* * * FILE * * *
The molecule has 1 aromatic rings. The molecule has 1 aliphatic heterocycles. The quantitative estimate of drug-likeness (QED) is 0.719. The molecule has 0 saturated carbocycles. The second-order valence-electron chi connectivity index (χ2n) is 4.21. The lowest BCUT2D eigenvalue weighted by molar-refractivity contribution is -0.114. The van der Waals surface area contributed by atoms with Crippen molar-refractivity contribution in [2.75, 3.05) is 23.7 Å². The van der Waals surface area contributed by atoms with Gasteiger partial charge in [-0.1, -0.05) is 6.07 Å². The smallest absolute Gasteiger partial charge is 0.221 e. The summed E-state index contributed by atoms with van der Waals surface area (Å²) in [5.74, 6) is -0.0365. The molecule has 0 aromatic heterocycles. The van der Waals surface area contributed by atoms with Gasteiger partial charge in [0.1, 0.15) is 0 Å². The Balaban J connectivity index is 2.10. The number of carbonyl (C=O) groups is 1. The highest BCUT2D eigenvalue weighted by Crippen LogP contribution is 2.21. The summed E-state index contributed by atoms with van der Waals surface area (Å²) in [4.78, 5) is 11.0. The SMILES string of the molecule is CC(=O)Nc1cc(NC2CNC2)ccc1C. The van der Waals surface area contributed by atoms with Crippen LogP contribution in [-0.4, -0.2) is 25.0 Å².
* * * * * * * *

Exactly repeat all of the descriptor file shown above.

The molecule has 1 aromatic rings. The molecule has 1 aliphatic heterocycles. The quantitative estimate of drug-likeness (QED) is 0.719. The molecule has 0 saturated carbocycles. The second-order valence-electron chi connectivity index (χ2n) is 4.21. The lowest BCUT2D eigenvalue weighted by molar-refractivity contribution is -0.114. The van der Waals surface area contributed by atoms with Crippen molar-refractivity contribution in [2.75, 3.05) is 23.7 Å². The van der Waals surface area contributed by atoms with Gasteiger partial charge in [-0.1, -0.05) is 6.07 Å². The smallest absolute Gasteiger partial charge is 0.221 e. The summed E-state index contributed by atoms with van der Waals surface area (Å²) in [5.74, 6) is -0.0365. The molecule has 0 aromatic heterocycles. The van der Waals surface area contributed by atoms with Gasteiger partial charge in [0.1, 0.15) is 0 Å². The Balaban J connectivity index is 2.10. The number of carbonyl (C=O) groups is 1. The highest BCUT2D eigenvalue weighted by Crippen LogP contribution is 2.21. The summed E-state index contributed by atoms with van der Waals surface area (Å²) in [4.78, 5) is 11.0. The SMILES string of the molecule is CC(=O)Nc1cc(NC2CNC2)ccc1C. The van der Waals surface area contributed by atoms with Crippen LogP contribution in [-0.4, -0.2) is 25.0 Å².